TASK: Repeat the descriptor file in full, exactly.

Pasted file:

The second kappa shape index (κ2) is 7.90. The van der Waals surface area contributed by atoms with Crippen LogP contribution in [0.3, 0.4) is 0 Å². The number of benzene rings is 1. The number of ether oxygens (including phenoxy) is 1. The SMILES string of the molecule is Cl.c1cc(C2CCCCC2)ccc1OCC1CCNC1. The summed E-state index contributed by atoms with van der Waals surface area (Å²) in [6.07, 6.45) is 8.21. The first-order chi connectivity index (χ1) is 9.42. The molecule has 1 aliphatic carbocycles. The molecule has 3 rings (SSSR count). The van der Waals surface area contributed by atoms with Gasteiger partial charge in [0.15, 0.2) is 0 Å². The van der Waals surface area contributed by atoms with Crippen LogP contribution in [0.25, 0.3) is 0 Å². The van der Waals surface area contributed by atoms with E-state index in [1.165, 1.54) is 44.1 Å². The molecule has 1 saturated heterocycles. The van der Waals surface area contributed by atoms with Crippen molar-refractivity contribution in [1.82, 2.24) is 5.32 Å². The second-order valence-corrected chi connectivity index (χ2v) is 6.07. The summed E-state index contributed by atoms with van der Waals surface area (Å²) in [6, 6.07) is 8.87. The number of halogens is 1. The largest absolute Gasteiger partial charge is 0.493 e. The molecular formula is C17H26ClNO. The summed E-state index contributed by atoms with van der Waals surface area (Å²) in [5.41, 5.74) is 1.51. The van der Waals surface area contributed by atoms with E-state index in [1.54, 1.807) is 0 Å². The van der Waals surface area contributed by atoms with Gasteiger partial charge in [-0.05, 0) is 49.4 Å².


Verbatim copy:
The second kappa shape index (κ2) is 7.90. The van der Waals surface area contributed by atoms with Crippen LogP contribution in [0.3, 0.4) is 0 Å². The number of benzene rings is 1. The number of ether oxygens (including phenoxy) is 1. The SMILES string of the molecule is Cl.c1cc(C2CCCCC2)ccc1OCC1CCNC1. The summed E-state index contributed by atoms with van der Waals surface area (Å²) in [6.07, 6.45) is 8.21. The first-order chi connectivity index (χ1) is 9.42. The molecule has 1 aliphatic carbocycles. The molecule has 3 rings (SSSR count). The van der Waals surface area contributed by atoms with Gasteiger partial charge in [0.15, 0.2) is 0 Å². The van der Waals surface area contributed by atoms with Crippen LogP contribution in [0.25, 0.3) is 0 Å². The van der Waals surface area contributed by atoms with E-state index in [1.165, 1.54) is 44.1 Å². The molecule has 1 saturated heterocycles. The van der Waals surface area contributed by atoms with Crippen molar-refractivity contribution in [1.82, 2.24) is 5.32 Å². The second-order valence-corrected chi connectivity index (χ2v) is 6.07. The summed E-state index contributed by atoms with van der Waals surface area (Å²) in [6, 6.07) is 8.87. The number of halogens is 1. The largest absolute Gasteiger partial charge is 0.493 e. The molecular formula is C17H26ClNO. The summed E-state index contributed by atoms with van der Waals surface area (Å²) in [5.41, 5.74) is 1.51. The van der Waals surface area contributed by atoms with E-state index in [1.54, 1.807) is 0 Å². The van der Waals surface area contributed by atoms with Gasteiger partial charge in [-0.05, 0) is 49.4 Å².